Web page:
Forgotten: The Lost Captain Americas Pt. 2

As we continue our look at the history of Captain America in film and we say good bye to the 1960s. It is hard not to mention the significance of the name Captain America in the classic 1969 film Easy Rider.

Jack Nicholson & Peter Fonda in Easy Rider

Peter Fonda plays Wyatt, a freewheeling biker hippie who wanders the roads of America with his buddy Billy (Dennis Hopper). Fonda wears a leather jacket and motorcycle helmet that are adorned with the American flag. Hopper is dressed more as a Native American-styled buckskin pants and jacket.

Fonda’s character is nicknamed Captain America for his attire but what is interesting about this reference is that it also trickled into the comics and well the two 1979 TV movies that would follow a decade later.

Captain America roaming America on a motorcycle fighting for Truth, Justice and the American way. The image really didn’t take root in the comics until the 1980s and 90s during the now legendary Mark Gruenwald Captain America run.

But in late 1977 Marvel once more tried to bring their pantheon of characters to mass media. The CBS network commissioned two Captain America films to be filmed back to back. CBS had faith in the Marvel name after they were having a huge hit with their series The Incredible Hulk starring Bill Bixby and of course Wonder Woman starring Lynda Carter. CBS was in the superhero business in the late 1970s.

The 1979 original film Captain America and the sequel Captain America 2: Death Too Soon would star Reb Brown as the hero. The movie would follow Steve Rogers, whose father was a secret agent during World War 2 and Rogers was a former Marine.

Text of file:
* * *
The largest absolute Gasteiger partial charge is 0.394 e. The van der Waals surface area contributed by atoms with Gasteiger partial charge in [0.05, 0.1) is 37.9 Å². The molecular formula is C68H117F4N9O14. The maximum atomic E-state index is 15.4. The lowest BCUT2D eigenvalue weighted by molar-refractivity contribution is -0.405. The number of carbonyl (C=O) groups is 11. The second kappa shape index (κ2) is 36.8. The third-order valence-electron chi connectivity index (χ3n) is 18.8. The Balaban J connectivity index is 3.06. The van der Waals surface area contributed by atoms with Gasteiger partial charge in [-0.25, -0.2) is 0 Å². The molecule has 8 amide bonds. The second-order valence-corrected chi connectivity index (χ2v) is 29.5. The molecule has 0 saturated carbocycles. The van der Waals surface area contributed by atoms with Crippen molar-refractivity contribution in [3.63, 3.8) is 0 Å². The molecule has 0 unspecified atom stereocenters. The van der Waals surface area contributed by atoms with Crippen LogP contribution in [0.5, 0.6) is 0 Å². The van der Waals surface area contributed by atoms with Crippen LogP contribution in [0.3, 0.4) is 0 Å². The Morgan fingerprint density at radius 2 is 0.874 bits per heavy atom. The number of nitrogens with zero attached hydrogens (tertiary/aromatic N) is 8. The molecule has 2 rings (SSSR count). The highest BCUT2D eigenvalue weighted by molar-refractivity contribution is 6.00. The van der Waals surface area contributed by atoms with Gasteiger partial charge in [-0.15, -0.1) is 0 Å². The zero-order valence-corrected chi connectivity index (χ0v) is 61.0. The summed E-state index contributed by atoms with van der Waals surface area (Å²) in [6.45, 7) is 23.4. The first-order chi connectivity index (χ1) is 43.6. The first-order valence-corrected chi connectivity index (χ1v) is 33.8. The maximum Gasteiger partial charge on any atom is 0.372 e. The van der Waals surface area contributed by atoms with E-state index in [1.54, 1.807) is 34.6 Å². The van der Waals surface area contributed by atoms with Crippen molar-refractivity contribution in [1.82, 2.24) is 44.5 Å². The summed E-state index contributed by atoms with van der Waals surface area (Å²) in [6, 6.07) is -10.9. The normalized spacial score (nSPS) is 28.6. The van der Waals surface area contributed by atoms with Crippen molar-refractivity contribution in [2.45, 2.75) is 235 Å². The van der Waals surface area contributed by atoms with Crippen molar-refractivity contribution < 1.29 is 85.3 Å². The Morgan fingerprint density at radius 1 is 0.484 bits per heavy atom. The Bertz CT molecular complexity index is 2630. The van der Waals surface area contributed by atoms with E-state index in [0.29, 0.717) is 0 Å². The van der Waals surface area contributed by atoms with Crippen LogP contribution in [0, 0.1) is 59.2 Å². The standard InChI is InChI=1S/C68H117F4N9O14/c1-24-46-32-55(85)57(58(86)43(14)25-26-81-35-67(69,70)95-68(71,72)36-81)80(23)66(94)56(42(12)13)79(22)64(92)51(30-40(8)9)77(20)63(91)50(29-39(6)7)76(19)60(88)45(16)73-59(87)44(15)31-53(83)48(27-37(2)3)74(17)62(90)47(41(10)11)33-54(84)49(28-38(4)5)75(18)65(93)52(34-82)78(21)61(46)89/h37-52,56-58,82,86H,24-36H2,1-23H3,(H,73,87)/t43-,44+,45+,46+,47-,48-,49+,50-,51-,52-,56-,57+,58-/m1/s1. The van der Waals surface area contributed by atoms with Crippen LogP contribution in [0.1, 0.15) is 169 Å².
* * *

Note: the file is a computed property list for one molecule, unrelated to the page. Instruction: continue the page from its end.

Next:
After an accident, Rogers injected with a drug known in the film as FLAG (not the Super Soldier Formula) which is supposed to enhance his abilities. It turns out Steve was supposed to have died in the accident so after his discovery he retro-fits a van and create a super-powered motorcycle to exact vengeance on his would-be assassins.

Captain America’s origin in this TV movie is actually very similar to that of Knight Rider who three years later would become a huge success for NBC. Capt’s motorbike actually has some similarities to the car in Knight Rider except for the artificial intelligence.

The costume Reb Brown wears in the movie isn’t even close to the costume in the comics until the last part of the film but he does wear the closer looking costume in the sequel film.

The costume was the standard super hero leotard but his mask was a motorcycle helmet with eagle wings on the sides. (That cod piece is utterly hysterical) He also wore goggles to cover his eyes and his shield was fastened to the front of his motorbike for protection. (something adapted in the comic and the 2011 film)

What is interesting with the sequel film is that it co-stars Christopher Lee as Cap’s nemesis and the movie ends with a cliffhanger that looks like Captain America may have died. There were speculation that this film was going to lead to a potential series thus why it ended the way it did. The series never materialized and we never know what happened to the Captain.

During the 80s, Captain America would remain pretty solid in the comic but would only make appearances on other Marvel animated series.